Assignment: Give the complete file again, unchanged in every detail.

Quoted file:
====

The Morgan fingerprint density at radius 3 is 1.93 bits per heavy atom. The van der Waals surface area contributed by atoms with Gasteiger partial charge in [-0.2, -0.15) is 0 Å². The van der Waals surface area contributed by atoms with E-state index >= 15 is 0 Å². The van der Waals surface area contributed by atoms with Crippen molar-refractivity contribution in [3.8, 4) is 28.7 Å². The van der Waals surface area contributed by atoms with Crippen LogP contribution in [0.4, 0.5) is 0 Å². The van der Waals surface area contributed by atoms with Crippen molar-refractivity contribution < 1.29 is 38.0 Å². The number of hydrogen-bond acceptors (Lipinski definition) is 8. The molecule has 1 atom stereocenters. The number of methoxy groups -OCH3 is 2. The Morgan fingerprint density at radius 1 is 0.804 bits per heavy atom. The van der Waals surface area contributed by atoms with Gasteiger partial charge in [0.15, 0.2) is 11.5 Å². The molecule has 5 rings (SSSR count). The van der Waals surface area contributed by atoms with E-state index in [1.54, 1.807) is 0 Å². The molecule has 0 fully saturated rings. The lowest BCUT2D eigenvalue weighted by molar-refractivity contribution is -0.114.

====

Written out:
The Morgan fingerprint density at radius 3 is 1.93 bits per heavy atom. The van der Waals surface area contributed by atoms with Gasteiger partial charge in [-0.2, -0.15) is 0 Å². The van der Waals surface area contributed by atoms with E-state index >= 15 is 0 Å². The van der Waals surface area contributed by atoms with Crippen molar-refractivity contribution in [3.8, 4) is 28.7 Å². The van der Waals surface area contributed by atoms with Crippen LogP contribution in [0.4, 0.5) is 0 Å². The van der Waals surface area contributed by atoms with Crippen molar-refractivity contribution < 1.29 is 38.0 Å². The number of hydrogen-bond acceptors (Lipinski definition) is 8. The molecule has 1 atom stereocenters. The number of methoxy groups -OCH3 is 2. The Morgan fingerprint density at radius 1 is 0.804 bits per heavy atom. The van der Waals surface area contributed by atoms with Gasteiger partial charge in [0.15, 0.2) is 11.5 Å². The molecule has 5 rings (SSSR count). The van der Waals surface area contributed by atoms with E-state index in [1.54, 1.807) is 0 Å². The molecule has 0 fully saturated rings. The lowest BCUT2D eigenvalue weighted by molar-refractivity contribution is -0.114.